Best 1981 Adventures (6)

By: Joshua Glenn
December 6, 2016

One in a series of 10 posts identifying Josh Glenn’s favorite 1981 adventure novels. Happy 35th anniversary!



Paul Theroux’s sardonic Robinsonade The Mosquito Coast.

Allie Fox is a talented tinkerer and Harvard dropout who has worked out a means of using methane to refrigerate food — i.e., without electricity. Despairing of American civilization, Fox relocates his family to a Honduras jungle. There, he hopes to found a utopian colony — and to improve the lives of the local Indian tribes thanks to his refrigeration methods. His wife is passive and uncomplaining; his children, however, soon begin to realize that their father is a manic, paranoid kook. Although Fox does bring some modern conveniences — pumps, flushable toilets, hybrid vegetables — to their new community, his enormous ammonia icebox endangers the natives’ lives. When his family wants to return to America, Fox tells them that it has been devastated by nuclear war. How will this adventure end?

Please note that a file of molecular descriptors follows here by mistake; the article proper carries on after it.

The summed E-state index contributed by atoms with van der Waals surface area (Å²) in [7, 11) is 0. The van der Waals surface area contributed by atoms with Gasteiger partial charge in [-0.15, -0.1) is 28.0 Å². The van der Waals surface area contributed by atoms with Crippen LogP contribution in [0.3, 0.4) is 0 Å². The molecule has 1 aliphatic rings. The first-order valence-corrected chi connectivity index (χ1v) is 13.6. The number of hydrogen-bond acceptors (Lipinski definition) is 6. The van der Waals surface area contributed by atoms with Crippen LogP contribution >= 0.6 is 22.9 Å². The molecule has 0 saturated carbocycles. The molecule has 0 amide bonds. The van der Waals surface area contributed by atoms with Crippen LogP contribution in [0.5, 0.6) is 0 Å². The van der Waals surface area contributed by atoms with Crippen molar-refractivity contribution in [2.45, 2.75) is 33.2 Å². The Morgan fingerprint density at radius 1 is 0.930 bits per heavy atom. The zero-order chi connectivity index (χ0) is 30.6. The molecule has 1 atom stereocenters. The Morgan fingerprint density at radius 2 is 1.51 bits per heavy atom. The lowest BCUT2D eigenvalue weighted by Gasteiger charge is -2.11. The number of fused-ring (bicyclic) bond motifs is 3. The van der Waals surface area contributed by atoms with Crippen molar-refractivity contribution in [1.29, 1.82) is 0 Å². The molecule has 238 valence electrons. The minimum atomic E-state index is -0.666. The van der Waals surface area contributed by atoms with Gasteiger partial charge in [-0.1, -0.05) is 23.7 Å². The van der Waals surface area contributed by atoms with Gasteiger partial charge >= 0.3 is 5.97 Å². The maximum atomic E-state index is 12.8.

Fun fact: Adapted by Peter Weir as a movie, starring Harrison Ford and River Phoenix, in 1986.


Let me know if I’ve missed any 1981 adventures that you particularly admire.



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